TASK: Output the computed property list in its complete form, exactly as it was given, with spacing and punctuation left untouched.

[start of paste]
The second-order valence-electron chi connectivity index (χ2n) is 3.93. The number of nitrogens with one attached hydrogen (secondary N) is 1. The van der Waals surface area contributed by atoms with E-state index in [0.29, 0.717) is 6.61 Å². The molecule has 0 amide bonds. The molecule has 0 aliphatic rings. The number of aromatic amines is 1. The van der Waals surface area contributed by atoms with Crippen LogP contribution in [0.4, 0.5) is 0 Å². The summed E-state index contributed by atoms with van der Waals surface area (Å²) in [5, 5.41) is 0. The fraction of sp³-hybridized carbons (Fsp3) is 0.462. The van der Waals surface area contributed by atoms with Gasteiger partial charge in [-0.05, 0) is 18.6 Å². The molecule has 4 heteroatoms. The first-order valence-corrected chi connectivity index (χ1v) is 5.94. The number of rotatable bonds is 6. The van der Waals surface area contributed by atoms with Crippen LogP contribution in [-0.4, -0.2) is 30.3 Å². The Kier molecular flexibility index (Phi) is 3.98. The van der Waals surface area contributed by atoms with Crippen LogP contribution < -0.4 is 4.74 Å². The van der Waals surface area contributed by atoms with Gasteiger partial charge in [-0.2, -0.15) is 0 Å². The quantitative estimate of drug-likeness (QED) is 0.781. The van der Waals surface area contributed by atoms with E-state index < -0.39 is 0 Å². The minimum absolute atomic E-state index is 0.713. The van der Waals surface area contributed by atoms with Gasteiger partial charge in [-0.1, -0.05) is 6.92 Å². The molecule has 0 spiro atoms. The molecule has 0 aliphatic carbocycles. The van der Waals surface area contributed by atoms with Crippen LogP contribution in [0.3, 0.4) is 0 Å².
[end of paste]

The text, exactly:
The second-order valence-electron chi connectivity index (χ2n) is 3.93. The number of nitrogens with one attached hydrogen (secondary N) is 1. The van der Waals surface area contributed by atoms with E-state index in [0.29, 0.717) is 6.61 Å². The molecule has 0 amide bonds. The molecule has 0 aliphatic rings. The number of aromatic amines is 1. The van der Waals surface area contributed by atoms with Crippen LogP contribution in [0.4, 0.5) is 0 Å². The summed E-state index contributed by atoms with van der Waals surface area (Å²) in [5, 5.41) is 0. The fraction of sp³-hybridized carbons (Fsp3) is 0.462. The van der Waals surface area contributed by atoms with Gasteiger partial charge in [-0.05, 0) is 18.6 Å². The molecule has 4 heteroatoms. The first-order valence-corrected chi connectivity index (χ1v) is 5.94. The number of rotatable bonds is 6. The van der Waals surface area contributed by atoms with Crippen LogP contribution in [-0.4, -0.2) is 30.3 Å². The Kier molecular flexibility index (Phi) is 3.98. The van der Waals surface area contributed by atoms with Crippen LogP contribution < -0.4 is 4.74 Å². The van der Waals surface area contributed by atoms with Gasteiger partial charge in [-0.2, -0.15) is 0 Å². The quantitative estimate of drug-likeness (QED) is 0.781. The van der Waals surface area contributed by atoms with E-state index < -0.39 is 0 Å². The minimum absolute atomic E-state index is 0.713. The van der Waals surface area contributed by atoms with Gasteiger partial charge in [-0.1, -0.05) is 6.92 Å². The molecule has 0 spiro atoms. The molecule has 0 aliphatic carbocycles. The van der Waals surface area contributed by atoms with Crippen LogP contribution in [0.3, 0.4) is 0 Å².